A German idol with Korean rootsCologne, GERMANY ― More than 6 million Germans watched him singing at midnight on a weekend a few weeks ago. Mike Leon Grosch, 29, a Korean-German singer, rose to stardom through Germany’s version of “American Idol,” a show called “Deutschland Sucht den Superstar” (Germany Seeks the Superstar) on RTL, the country’s biggest commercial TV station. Mr. Grosch came in second by a narrow margin on March 18, beating out some 14,072 people who took part in the competition preliminaries.
On the day of the final, the atmosphere in RTL’s Cologne studio was electric ― Mr. Grosch’s rival, Tobias Regner, 23, a muscular singer from southern Germany, energetically belted out his songs. The two singers sang three songs each, all wildly received by the audience.
One judge said both singers did so well that no matter who won, both had become superstars. It was a very close competition with the result impossible to predict. The vote count ― votes were cast by about 7 million viewers ― ended at 12:10 a.m. and when the result was announced, Mr. Grosch congratulated Mr. Regner, who edged him by a couple of hundred votes, and walked down from the stage to hug his mother, who had been sitting in the studio and cheering on her son .
“I love you, my son,” said Seo Seong-yun, 53. Ms. Seo said she was proud for her son, who despite not having a formal music education kept winning in the six-month long competition to reach the final.
Ms. Seo arrived in Germany as a nurse in 1970s when a large number of Korean nurses and miners emigrated to the country. She worked a 40-hour week in a hospital and raised her son alone after her husband left her when her son was four years old. Because of irregular shifts, she was often exhausted when she returned home but still managed to make a good home for her son in their small fifth-floor apartment.
Ms. Seo said she sometimes ate cold leftover rice but always fed her son newly cooked rice. As Mr. Grosch grew up, he realized the warmth of his mother’s love and said he never thanked her enough.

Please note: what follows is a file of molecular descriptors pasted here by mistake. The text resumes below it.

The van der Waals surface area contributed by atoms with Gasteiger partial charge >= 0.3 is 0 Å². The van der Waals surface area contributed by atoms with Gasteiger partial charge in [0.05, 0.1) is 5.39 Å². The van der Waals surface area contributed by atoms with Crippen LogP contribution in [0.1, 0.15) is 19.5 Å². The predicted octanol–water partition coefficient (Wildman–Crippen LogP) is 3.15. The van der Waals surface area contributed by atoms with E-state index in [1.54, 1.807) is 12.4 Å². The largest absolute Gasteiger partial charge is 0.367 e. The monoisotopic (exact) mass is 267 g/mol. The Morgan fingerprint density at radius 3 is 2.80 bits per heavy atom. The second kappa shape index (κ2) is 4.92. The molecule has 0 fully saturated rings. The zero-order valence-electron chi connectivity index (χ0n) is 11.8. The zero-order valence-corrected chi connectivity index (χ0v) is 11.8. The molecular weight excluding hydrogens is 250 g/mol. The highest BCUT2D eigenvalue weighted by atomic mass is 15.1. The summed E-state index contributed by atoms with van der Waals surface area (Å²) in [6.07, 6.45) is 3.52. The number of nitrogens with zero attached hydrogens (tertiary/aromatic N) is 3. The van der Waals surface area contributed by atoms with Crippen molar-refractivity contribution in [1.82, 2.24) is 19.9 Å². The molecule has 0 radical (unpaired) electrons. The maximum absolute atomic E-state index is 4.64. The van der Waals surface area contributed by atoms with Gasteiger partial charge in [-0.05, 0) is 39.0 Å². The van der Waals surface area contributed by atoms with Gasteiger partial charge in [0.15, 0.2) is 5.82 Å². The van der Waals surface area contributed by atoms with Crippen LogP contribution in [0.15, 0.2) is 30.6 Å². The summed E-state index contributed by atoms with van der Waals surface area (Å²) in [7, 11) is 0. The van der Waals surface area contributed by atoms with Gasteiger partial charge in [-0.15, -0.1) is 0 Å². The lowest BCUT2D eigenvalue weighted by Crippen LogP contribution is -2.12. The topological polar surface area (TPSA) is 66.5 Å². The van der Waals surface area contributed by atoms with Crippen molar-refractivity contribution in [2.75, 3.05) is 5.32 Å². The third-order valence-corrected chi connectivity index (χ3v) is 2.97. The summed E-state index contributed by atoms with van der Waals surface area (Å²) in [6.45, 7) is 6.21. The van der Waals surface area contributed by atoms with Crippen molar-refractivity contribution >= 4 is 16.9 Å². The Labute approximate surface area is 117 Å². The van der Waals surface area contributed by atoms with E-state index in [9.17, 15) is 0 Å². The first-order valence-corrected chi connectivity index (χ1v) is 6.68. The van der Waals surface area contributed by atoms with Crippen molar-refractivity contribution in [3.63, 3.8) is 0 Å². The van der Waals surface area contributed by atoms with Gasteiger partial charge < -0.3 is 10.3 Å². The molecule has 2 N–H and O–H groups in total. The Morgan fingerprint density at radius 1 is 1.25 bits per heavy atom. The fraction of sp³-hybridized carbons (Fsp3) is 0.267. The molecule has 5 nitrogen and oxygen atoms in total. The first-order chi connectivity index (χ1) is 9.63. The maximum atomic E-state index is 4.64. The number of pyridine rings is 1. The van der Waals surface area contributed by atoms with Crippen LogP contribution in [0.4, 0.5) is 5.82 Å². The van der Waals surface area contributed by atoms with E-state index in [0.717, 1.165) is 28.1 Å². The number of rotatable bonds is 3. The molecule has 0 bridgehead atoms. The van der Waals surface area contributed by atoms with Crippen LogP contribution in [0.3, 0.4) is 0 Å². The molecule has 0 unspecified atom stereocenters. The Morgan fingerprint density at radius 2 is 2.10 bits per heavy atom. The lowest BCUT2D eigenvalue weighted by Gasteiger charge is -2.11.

Before becoming a superstar, Mr. Grosch sold cellular phones ― after graduating high school, he gave up on going to college because he wanted to become economically independent. He was sociable and cheerful, attributes the quickly made him a sales manager at work. He said, however, that he always felt there was something missing.
He was a good singer and sometimes performed in a band with a group of friends singing cover versions of famous songs. He also sang at friends’ weddings from time to time.
Last summer, he had the opportunity to perform in front of a wider audience after a friend recommended that he apply for the star-search program on RTL. Most participants were teenagers or in their early 20s, and the chance of getting through the preliminary rounds was 1,000 to one. Also he was fortunate that the age-limit for entry into the competition was raised to 30 last year.
Only 10 people make it through to the finals of the competition and their songs are featured on a compilation album that sells between 4 million and 5 million copies each year the contest is held. They also get guest appearances on television shows after the competition while the winner gets a recording contract with the BMG label.
Although he did not win the competition, Mr. Grosch said afterwards, “I hope I can follow my dream of pursuing a singing career.”
by Ryu Kwon-ha